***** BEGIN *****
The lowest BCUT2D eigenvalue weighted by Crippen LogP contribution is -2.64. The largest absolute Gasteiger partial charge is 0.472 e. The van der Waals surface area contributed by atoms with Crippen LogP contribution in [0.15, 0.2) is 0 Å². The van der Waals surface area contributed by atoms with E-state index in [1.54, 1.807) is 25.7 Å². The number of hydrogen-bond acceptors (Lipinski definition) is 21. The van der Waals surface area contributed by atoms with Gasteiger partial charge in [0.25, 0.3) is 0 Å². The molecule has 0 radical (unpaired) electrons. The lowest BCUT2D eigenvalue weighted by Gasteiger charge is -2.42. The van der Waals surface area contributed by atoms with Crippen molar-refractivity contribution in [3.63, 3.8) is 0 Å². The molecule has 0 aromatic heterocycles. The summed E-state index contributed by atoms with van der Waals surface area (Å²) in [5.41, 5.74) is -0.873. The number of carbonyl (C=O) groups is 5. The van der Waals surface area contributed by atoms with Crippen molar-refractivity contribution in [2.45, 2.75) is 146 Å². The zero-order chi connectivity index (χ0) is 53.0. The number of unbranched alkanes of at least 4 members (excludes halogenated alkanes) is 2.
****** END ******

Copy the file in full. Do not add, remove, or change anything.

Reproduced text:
The lowest BCUT2D eigenvalue weighted by Crippen LogP contribution is -2.64. The largest absolute Gasteiger partial charge is 0.472 e. The van der Waals surface area contributed by atoms with Crippen LogP contribution in [0.15, 0.2) is 0 Å². The van der Waals surface area contributed by atoms with E-state index in [1.54, 1.807) is 25.7 Å². The number of hydrogen-bond acceptors (Lipinski definition) is 21. The van der Waals surface area contributed by atoms with Gasteiger partial charge in [0.25, 0.3) is 0 Å². The molecule has 0 radical (unpaired) electrons. The lowest BCUT2D eigenvalue weighted by Gasteiger charge is -2.42. The van der Waals surface area contributed by atoms with Crippen molar-refractivity contribution in [3.63, 3.8) is 0 Å². The molecule has 0 aromatic heterocycles. The summed E-state index contributed by atoms with van der Waals surface area (Å²) in [5.41, 5.74) is -0.873. The number of carbonyl (C=O) groups is 5. The van der Waals surface area contributed by atoms with Crippen molar-refractivity contribution in [2.45, 2.75) is 146 Å². The zero-order chi connectivity index (χ0) is 53.0. The number of unbranched alkanes of at least 4 members (excludes halogenated alkanes) is 2.